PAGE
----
Perceptron and Adaline


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This part describes single layer neural networks, including some of the classical approaches
to the neural computing and learning problem. In the first part of this chapter we discuss the
representational power of the single layer networks and their learning algorithms and will give
some examples of using the networks. In the second part we will discuss the representational
limitations of single layer networks.
Two ‘classical’ models will be described in the first part of the chapter: the Perceptron,
proposed by Rosenblatt (Rosenblatt, 1959) in the late 50′s and the Adaline, presented in the
early 60′s by by Widrow and Hoff (Widrow & Hoff, 1960).

Networks with threshold activation functions

A single layer feed-forward network consists of one or more output neurons o, each of which is
connected with a weighting factor wio to all of the inputs i. In the simplest case the network
has only two inputs and a single output, as sketched in figure:

Neural Network Perceptron

(we leave the output index o
out). The input of the neuron is the weighted sum of the inputs plus the bias term. The output of the network is formed by the activation of the output neuron, which is some function of the

input:

Neural Network Perceptron

The activation function F can be linear so that we have a linear network, or nonlinear. In this

section we consider the threshold (or Heaviside or sgn) function:

Neural Network Perceptron

The output of the network thus is either +1 or -1 depending on the input. The network
can now be used for a classi cation task: it can decide whether an input pattern belongs to
one of two classes. If the total input is positive, the pattern will be assigned to class +1, if the total input is negative, the sample will be assigned to class -1.The separation between the two

classes in this case is a straight line, given by the equation:

Neural Network Perceptron Formula

We will describe two learning methods for these types of networks: the ‘perceptron’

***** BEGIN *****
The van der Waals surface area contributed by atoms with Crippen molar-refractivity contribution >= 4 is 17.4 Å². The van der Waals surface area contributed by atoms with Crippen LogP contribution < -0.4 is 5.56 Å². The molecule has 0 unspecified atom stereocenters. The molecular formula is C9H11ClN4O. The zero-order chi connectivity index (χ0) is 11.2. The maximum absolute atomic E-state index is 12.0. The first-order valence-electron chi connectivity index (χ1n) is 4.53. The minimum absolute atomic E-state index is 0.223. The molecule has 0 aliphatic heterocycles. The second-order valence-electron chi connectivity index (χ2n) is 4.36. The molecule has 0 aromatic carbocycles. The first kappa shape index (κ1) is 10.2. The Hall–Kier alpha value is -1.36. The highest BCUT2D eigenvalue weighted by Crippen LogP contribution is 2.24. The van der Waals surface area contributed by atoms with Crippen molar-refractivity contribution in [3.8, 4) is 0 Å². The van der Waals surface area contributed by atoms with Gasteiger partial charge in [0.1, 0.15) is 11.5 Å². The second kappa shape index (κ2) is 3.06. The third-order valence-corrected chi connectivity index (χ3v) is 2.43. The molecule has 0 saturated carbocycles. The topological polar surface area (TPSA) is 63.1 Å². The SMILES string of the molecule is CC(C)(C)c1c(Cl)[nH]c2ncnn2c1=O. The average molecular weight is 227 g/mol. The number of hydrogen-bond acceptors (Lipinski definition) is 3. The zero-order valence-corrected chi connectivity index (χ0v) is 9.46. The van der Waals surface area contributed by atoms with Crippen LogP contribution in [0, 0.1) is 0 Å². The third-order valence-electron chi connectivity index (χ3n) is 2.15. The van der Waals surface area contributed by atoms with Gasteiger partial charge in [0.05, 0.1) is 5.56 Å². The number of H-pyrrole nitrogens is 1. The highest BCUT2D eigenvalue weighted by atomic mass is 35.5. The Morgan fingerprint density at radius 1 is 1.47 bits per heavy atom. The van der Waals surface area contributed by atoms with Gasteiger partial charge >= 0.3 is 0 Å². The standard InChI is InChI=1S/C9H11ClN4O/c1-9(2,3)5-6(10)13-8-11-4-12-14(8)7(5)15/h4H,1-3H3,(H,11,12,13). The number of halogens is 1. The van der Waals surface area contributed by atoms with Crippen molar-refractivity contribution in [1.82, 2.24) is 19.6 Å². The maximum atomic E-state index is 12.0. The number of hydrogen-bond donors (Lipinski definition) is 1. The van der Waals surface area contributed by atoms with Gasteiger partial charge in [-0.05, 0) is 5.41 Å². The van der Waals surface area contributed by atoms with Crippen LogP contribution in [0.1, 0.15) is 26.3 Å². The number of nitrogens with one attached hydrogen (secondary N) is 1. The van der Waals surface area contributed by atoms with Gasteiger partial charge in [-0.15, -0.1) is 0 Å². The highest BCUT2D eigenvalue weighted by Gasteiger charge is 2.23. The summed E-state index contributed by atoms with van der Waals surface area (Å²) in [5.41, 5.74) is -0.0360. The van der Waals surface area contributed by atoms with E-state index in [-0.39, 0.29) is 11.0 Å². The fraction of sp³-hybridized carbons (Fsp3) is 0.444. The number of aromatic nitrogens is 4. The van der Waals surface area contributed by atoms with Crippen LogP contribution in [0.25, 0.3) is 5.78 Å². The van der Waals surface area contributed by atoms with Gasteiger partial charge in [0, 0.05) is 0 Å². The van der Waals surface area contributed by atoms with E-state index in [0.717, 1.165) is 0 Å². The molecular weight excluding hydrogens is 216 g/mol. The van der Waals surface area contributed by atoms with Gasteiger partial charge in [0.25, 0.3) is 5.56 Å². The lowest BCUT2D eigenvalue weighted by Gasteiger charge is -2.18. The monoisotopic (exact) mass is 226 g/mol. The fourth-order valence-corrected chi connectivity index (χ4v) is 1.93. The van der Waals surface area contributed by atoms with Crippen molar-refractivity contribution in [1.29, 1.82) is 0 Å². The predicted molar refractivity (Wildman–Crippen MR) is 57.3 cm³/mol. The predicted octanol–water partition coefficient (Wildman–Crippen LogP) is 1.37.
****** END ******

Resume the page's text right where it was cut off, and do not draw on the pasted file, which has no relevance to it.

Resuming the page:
learning rule and the ‘delta’ or ‘LMS’ rule. Both methods are iterative procedures that adjust

the weights. A learning sample is presented to the network. For each weight the new value is

computed by adding a correction to the old value. The threshold is updated in a same way:

Neural Network Perceptron

Perceptron learning rule and convergence theorem

Suppose we have a set of learning samples consisting of an input vector x and a desired output

d(x). For a classification task the d(x) is usually +1 or -1.The perceptron learning rule is very

simple and can be stated as follows:

  1. Start with random weights for the connections;
  2. Select an input vector x from the set of training samples;
  3. If y ≠d(x) (the perceptron gives an incorrect response), modify all connections wi according

    to: Δwi = d(x)xi;
  4. Go back to 2.

Note that the procedure is very similar to the Hebb rule; the only di erence is that, when the

network responds correctly, no connection weights are modi ed. Besides modifying the weights,

we must also modify the threshold θ. This θ is considered as a connection w0 between the output

neuron and a ‘dummy’ predicate unit which is always on: x0 = 1. Given the perceptron learning

rule as stated above, this threshold is modified according to:

The adaptive linear element (Adaline)

An important generalisation of the perceptron training algorithm was presented by Widrow and

Hoff as the ‘least mean square’ (LMS) learning procedure, also known as the delta rule. The

main functional diference with the perceptron training rule is the way the output of the system is